TRCP’s “In the Arena” series highlights the individual voices of hunters and anglers who, as Theodore Roosevelt so famously said, strive valiantly in the worthy cause of conservation
Karl J. Findling
Hometown: Bend, Ore.
Occupation: Owner of Oregon Pack Works
Conservation credentials: Conservation Director, Oregon Hunters Association
Born and raised in eastern Oregon, Karl is a retired paramedic and worked as a professional firefighter for more than 37 years. In 2010, he co-founded Oregon Pack Works, a manufacturer of hunting-specific backpacks and binocular harnesses designed to offer the type of versatility required for backcountry experiences. Karl currently serves as conservation director for the Oregon Hunters Association, a 10,000+ member non-profit organization dedicated to “protecting Oregon’s wildlife, habitat and hunting heritage.”
Here is his story.
I grew up the son of an outdoorsman in far eastern Oregon. My father was a gunsmith and boat-builder.
My hometown was perfectly situated at a confluence of four rivers, between the mountains and the high desert, where outdoor adventures were found at every direction of the compass.
Since the age of nine, I followed many relatives afield to fish, camp, and hunt, or to gather berries and mushrooms, often on scouting trips. These experiences were all made possible by the vast public lands and many waterways just out my backdoor. It was the perfect place to grow up.
In the 50 years since, those opportunities have declined in my home state of Oregon. I’ve witnessed the loss of large tracts of habitat for upland birds, mule deer, and the greater sage grouse, as well as a collection of tributaries that were once great trout fisheries. Time is running out for many of our waterways and landscapes, and for the flora and fauna that we love. Human impacts from population growth, urbanization, the overuse and abuse of our public lands, and a huge number of other threats mean that our hunting heritage could disappear.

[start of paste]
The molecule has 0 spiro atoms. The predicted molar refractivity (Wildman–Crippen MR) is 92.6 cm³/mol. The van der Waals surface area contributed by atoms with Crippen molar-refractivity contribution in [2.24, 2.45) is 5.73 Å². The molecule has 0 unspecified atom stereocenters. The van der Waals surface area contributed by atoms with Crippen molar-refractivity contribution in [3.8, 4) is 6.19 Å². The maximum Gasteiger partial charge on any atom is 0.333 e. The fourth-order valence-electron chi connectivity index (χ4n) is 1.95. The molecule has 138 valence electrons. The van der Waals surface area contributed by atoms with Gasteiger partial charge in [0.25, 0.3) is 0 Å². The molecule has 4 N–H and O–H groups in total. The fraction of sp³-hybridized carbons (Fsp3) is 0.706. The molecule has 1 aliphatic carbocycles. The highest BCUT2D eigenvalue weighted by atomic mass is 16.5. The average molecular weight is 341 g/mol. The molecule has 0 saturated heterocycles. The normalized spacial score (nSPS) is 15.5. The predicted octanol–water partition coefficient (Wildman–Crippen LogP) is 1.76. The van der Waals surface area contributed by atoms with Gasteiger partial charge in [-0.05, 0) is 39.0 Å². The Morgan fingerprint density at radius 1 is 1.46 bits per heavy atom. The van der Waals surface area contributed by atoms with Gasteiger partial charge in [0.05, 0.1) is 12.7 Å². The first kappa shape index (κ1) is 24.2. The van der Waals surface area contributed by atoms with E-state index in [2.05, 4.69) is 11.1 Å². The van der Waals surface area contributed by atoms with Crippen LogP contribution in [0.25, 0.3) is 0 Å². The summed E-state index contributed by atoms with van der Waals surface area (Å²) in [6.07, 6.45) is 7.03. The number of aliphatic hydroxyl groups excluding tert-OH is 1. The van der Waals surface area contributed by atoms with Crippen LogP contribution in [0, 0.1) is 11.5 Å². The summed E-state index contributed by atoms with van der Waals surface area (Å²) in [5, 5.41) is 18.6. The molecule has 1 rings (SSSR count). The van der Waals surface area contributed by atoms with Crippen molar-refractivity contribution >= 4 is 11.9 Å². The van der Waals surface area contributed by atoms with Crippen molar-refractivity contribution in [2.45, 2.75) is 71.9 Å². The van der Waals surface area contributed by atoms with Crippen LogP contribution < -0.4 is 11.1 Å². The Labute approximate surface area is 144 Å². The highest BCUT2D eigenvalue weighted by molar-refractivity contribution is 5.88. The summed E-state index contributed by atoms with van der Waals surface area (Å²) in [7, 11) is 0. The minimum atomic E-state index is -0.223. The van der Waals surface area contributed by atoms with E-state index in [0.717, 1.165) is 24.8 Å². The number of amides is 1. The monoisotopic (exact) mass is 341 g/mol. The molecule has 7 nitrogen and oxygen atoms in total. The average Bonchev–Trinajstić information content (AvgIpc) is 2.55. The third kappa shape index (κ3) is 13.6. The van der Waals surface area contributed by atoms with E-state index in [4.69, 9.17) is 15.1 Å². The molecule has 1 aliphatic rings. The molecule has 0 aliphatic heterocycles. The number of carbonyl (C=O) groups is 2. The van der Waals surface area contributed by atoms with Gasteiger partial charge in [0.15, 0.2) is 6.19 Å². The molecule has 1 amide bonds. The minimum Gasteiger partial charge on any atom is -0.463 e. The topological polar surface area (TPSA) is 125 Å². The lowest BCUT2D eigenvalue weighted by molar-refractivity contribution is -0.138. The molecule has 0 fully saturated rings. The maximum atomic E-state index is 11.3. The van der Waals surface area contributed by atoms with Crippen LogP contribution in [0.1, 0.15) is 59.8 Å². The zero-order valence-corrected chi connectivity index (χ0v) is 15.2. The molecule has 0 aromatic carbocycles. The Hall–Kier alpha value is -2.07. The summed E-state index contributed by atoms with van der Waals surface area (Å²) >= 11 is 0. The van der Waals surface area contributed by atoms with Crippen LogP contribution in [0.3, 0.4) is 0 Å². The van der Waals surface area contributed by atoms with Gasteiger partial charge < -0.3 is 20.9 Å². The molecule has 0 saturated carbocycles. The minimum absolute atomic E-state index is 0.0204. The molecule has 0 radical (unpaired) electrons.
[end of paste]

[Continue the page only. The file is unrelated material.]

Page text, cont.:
When I was young, I used to think that conservation was for someone else to handle. I learned in my mid-20s, however, that there weren’t enough of us doing conservation work. Hunters and anglers must do more than purchase licenses, fly rods, and ammunition to fund our state fish and game agencies. We each must give back to the land—whether with our money, our time, or both—to restore the things lost in the places we love.
In 2002, I was lucky enough to experience a DIY caribou hunting float trip down a major river on Alaska’s North Slope, just adjacent to the National Petroleum Reserve. It was a cherished experience with friends both new and old, full of fabulous wildlife encounters, and I will remember it for the rest of my life.
These two weeks opened my eyes to the immensity of true wilderness, and also to the fragility of this incredible ecosystem, which is changing quickly. There are very few places like that left on earth, and the wildlife, landscape, and pristine waterways there should be protected.
The biggest challenge facing us as conservationists is educating people about the realities of climate change. It threatens to alter or eliminate the things that bring us joy as hunters and anglers. We cannot afford to take what we have today for granted.
Opening people’s eyes to their impacts on our natural resources, no matter how small, requires constant effort. Whether that means explaining how travel management plans and seasonal road closures benefit our fish and wildlife or teaching the “Leave No Trace” philosophy, spreading this message is critical if we hope to leave what we love better than we found it.
Instilling this conservation mindset is what fuels my work. I hope that by sharing these ethics we can restore what has been lost, protect our landscapes and waterways, and pass along our sporting and hunting heritage to the next generation.
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